In a "proofing" environment, you typically build your color management to emulate the final output device. This usually means an offset printing press. Your print driver's job is to emulate that device using it's own internal capabilities. In your case, color laser cartridges. As you build files, you sort of establish a defacto workflow that fits perhaps as much as 80% of the default output devices out there. Nowadays that means a digital RIP connected to a digital press or a conventional press using a direct-to-plate workflow.
So, just briefly, I think your mis-interpretation of color management is building your files to the printer's .icm, which usually is applied in the final step in the process = proofing. In short, if your job is intended to be printed to match an offset press, then you use the press profile in your file(s). Of course, a lot of things can go awry along the way. Color management tries to limit the number of things and, in the process, establish some type of standardization ( consistency ). I briefly took a look at the Oki 9650 ( 9600 is discontinued, nice huh? ) which comes standard with Windows Postscript emulation. This is a good thing, along with PCL5, which are good drivers. That said, Postscript emulators usually do not provide a solid proofing solution and, historically, laser printers are not very good proffers either.
You don't need any more confusion, so I'm going to back off a little on your workstation. I also noticed that the 9600 is considered a good signage printer, which probably means that it is limited to 4 cartridges = CMYK. Add to that the printers' limited ability to render a decent gamut, and the problems start to become evident. In short ( again ), a laser CMYK printer will have difficulty matching color and in some cases, will never render some specific colors. Add to that your monitor which displays color way outside the CMYK gamut spectrum.
Your workflow could easily be color managed, but you have to be realistic with your expectations given the limitation of your existing workstation. At a minimum, you should ( if you haven't already ) invest in a good spectrometer ( look into x-Rite ) and a good profiling system ( Monaco Proof ), along with hardware that can calibrate your monitor. In addition to that, see if there are any 3rd party true Postcript Level 3 RIP's for that 9600 ( Colorburst, Wasatch, etc. ).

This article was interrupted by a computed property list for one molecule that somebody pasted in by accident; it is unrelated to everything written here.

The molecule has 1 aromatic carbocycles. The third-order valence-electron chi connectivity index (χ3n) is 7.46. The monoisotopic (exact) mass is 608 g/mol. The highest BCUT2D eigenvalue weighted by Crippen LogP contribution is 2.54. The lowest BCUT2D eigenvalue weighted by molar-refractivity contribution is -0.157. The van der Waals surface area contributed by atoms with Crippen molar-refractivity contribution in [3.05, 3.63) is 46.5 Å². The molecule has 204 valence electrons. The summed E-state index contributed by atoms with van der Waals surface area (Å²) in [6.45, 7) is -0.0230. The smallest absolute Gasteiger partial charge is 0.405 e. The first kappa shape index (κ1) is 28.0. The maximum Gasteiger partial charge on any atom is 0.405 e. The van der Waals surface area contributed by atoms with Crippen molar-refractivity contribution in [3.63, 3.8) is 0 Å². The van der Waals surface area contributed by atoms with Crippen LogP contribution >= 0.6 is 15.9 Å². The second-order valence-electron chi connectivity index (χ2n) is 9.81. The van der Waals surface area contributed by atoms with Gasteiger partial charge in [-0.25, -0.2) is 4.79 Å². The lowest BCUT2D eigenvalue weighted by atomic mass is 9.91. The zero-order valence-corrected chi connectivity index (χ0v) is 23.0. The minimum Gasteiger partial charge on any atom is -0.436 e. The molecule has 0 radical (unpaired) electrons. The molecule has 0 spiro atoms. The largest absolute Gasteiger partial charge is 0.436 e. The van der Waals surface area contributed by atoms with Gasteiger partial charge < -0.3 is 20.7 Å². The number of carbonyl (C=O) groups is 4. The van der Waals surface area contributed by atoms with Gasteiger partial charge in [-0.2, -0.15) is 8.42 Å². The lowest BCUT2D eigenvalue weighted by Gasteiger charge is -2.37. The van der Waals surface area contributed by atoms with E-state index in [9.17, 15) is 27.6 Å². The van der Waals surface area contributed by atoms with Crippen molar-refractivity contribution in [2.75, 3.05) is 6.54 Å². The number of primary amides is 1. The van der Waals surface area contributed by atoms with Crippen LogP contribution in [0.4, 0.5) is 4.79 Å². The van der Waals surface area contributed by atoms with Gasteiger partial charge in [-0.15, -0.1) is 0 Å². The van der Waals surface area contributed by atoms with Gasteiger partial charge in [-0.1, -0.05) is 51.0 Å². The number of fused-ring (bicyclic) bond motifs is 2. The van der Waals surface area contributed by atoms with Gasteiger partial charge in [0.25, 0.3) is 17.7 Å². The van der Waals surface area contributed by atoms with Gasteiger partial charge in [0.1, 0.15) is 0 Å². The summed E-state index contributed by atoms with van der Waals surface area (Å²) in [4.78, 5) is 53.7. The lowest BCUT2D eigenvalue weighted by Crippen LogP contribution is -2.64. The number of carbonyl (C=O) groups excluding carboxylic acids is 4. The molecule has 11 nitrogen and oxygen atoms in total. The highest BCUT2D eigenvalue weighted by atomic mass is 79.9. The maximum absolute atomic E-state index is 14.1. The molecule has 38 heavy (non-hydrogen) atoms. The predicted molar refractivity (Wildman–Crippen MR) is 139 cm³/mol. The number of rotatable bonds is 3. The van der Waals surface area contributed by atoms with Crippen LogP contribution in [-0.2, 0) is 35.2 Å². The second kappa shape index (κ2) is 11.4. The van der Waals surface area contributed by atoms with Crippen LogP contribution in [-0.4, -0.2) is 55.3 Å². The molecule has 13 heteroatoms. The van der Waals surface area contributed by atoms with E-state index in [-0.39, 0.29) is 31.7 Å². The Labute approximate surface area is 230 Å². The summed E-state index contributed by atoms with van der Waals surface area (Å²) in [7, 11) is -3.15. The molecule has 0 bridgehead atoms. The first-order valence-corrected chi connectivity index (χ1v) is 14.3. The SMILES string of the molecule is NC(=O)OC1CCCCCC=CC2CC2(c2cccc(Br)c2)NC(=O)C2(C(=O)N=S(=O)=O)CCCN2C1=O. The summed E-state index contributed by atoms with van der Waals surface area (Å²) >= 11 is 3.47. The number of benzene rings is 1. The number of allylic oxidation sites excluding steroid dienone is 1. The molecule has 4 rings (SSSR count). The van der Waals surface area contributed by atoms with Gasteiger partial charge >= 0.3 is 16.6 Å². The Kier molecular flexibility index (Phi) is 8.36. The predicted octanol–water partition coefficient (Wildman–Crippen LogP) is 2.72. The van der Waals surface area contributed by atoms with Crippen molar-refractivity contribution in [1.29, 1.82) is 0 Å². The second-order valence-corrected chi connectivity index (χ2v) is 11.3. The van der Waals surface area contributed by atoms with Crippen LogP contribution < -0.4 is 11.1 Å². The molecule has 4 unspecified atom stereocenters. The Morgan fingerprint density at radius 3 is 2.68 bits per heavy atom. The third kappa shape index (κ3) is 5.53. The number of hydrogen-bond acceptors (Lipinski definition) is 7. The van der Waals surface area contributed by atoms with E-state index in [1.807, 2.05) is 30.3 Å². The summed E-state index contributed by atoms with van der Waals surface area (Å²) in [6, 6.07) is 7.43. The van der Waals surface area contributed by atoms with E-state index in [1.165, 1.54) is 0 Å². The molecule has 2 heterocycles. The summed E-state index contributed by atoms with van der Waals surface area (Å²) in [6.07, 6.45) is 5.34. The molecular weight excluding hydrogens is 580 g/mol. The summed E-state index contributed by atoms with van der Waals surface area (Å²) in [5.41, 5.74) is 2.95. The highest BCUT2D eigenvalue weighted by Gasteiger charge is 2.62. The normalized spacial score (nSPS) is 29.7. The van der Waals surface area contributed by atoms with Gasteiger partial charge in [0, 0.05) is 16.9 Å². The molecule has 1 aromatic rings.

Adobe.com has some white papers on color management for designers. They get into proper application settings, including Black Point Compensation; Rendering Intents; and profiles. Again, using color settings in Bridge is not a bad idea. It would be nice to see what yours are. I tend to set individual application color settings because the Rendering Intent I use in Illustrator is not the same I use in Photoshop. You will find much more consistency once you've calibrated correctly your hardware. I would not rely on your monitor, no matter how good it is, to softproof your work. Big mistake. The ideal solution is to establish a reliable proofing output and base all of your color decisions on that instead of the monitor which only leads to frustration.
I also noticed in the 9650 specifications, that OSX is 10.2.4 or higher is listed. What may have happened is the OS is incompatable with your drivers and, therefore, may be a problem with OS communicating with your printer. Snow Leopard may have drivers for the 9600, have you looked? I'm concerned about the drivers and the OS. Any recent updates for your printer? I suspect Oki has abandoned that and now supports the replacement printer...the 9650.
You might want to try using an RGB workflow.
Try this simple experiment: instead of placing a CMYK scan in InDesign place an RGB photoshop file (.psd) and export the PDF with your printer's profile.
What is effectively happening is the CMYK conversion is happening during the InDesign > PDF export. InDesign may not be converting placed CMYK files with satisfactory results.
Hope this helps.